Financial Literacy Among CEOs and CFOs on LinkedIn

A paper studies just how financially literate LinkedIn users are, with the so-called Big Three literacy questions as their starting point.

Numerous papers and researchers contend that Americans have low financial literacy.

Low financial literacy is associated with low levels of participation in the kinds of planning and savings decisions that are needed to build a sound financial future. Researchers at the National Bureau of Economic Research (NBER) studied these issues using an unusual set of respondents: largely tech-savvy, white-collar professionals who are users of LinkedIn, the professional networking site.

In “Optimism, Financial Literacy and Participation,” they used the work of economists Annamaria Lusardi and Olivia Mitchell, who in 2006 designed a financial literacy quiz with three simple questions to evaluate the respondent’s knowledge of: compound interest, inflation and risk diversification. These concepts are fundamental in making informed financial decisions and are now widely used in financial literacy quizzes and papers. NBER’s researchers call the three questions “the big 3” in their paper and added two questions on: mortgage payments and the relationship between interest rates and bond pricing.

Researchers attempted to home in on retirement awareness rather than previous retirement savings, by asking respondents if they had tried to figure out how much they need for retirement. This framing avoids obvious correlation problems with age and income. Only about 3% of the sample was non-responsive, while about 85% of high-literacy respondents and around 45% of low-literacy respondents reported that they had tried to determine this amount.

Getting one additional question correct on the actual score raises the probability of answering yes to the retirement question by about 8%. Around 40% of low-literacy respondents have done this calculation; close to 85% of high-scoring respondents have done the calculation.

NEXT: What boosts the likelihood that a respondent has given some thought to retirement?

To gauge the economic significance of this effect, consider only those respondents with an actual score of 3 on the literacy test: only about 40% of those who thought they scored 2 or below had done retirement calculations, whereas 63% of those who thought they scored 4 or higher had done this calculation. In general, introducing beliefs alongside actual literacy cuts the effect of financial literacy in half and weakens the statistical significance of actual financial literacy. It appears that much of the connection between literacy and retirement planning operates through the channel of perceived literacy.

Close to 40% percent of respondents in their sample answered all five questions correctly, almost twice the average found for average U.S. citizens. But given that the sample consisted of tech-savvy, white-collar professionals, a large fraction of whom make more than twice the U.S. national average income, the paper’s authors contend it is reasonable to ask whether the financial literacy rates they measured should not be a great deal higher.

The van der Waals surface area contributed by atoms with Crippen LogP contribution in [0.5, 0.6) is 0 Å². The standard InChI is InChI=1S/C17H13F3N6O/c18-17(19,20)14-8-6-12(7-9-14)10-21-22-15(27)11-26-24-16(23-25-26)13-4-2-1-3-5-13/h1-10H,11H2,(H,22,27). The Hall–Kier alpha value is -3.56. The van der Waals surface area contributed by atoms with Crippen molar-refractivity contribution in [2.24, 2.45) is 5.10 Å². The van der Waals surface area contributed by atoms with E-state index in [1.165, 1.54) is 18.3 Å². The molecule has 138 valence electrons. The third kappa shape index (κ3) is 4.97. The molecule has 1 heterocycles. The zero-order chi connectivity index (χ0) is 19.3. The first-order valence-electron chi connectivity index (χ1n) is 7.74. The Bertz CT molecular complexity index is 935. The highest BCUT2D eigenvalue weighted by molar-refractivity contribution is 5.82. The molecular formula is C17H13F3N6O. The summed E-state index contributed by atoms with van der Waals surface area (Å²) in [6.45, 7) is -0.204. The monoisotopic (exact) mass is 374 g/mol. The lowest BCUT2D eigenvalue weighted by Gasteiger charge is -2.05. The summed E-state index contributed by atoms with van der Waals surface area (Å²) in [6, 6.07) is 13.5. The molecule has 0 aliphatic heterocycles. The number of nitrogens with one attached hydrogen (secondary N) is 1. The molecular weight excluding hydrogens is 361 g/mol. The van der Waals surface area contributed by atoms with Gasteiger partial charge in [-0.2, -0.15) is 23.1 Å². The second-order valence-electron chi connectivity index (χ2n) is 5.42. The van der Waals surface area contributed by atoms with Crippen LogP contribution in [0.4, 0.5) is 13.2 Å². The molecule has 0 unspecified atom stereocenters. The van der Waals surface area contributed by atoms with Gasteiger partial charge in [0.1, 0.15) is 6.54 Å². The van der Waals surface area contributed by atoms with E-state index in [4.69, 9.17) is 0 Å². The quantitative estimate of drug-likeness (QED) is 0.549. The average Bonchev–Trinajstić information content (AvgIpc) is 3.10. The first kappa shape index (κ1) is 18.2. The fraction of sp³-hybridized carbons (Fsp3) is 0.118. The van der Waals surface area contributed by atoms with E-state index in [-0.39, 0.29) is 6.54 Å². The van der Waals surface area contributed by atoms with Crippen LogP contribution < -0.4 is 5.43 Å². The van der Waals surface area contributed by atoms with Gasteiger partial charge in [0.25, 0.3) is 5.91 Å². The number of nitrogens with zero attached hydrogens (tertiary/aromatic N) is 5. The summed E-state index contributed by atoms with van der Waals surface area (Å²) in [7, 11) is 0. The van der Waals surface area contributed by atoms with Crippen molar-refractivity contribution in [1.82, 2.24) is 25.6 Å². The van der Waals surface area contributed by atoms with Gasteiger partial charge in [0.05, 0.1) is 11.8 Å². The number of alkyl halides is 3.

In fact, through that lens, their results reinforce the findings of previous studies: that mistaken beliefs about financial literacy may be as problematic as financial illiteracy itself.

More than a third of those who identified themselves as chief financial officers, chief executives or chief operating officers did not answer all five questions correctly.

NEXT: Perceived vs. actual financial literacy.

Like previous work, NBER’s researchers found that high-literacy respondents are likelier to exhibit productive financial behaviors: save for a rainy day, plan for retirement and pay attention to fees when choosing credit cards. However, this is mostly driven by perceived, rather than actual, financial literacy. When controlling for self-perceptions, actual literacy has low power to predict financial engagement.  

It is not that mistaken beliefs cause engagement, the researchers say, but in fact the opposite: that engagement causes mistaken beliefs. By this logic, small amounts of variation in the initial level of overconfidence or optimism could cause individuals to engage in financial decisions, and their engagement creates a type of learning by doing that in turn both imparts literacy to those who are engaged and magnifies their self-perceptions.

These results shed light on why efforts to improve financial engagement by increasing financial literacy have faced challenges. Education and advice are two channels often proposed for increasing  participation, and the results suggest that both must confront difficulties.

Because beliefs are often more important predictors of engagement than actual literacy, educational treatments that may threaten perceived literacy even as they improve actual literacy may be counterproductive in terms of their impact on increasing engagement.

Data for the paper was solicited on two days: January 20 and July 18, 2014, and a method was used to allow the researchers to isolate and distinguish optimism and self-confidence: responses that included “I don’t know” or which were unanswered were omitted. The final sample consisted of 5,814 responses.

Information on accessing “Optimism, Financial Literacy and Participation,” by Anders Anderson, Forest Baker, David T. Robinson, is on the website of the National Bureau of Economic Research.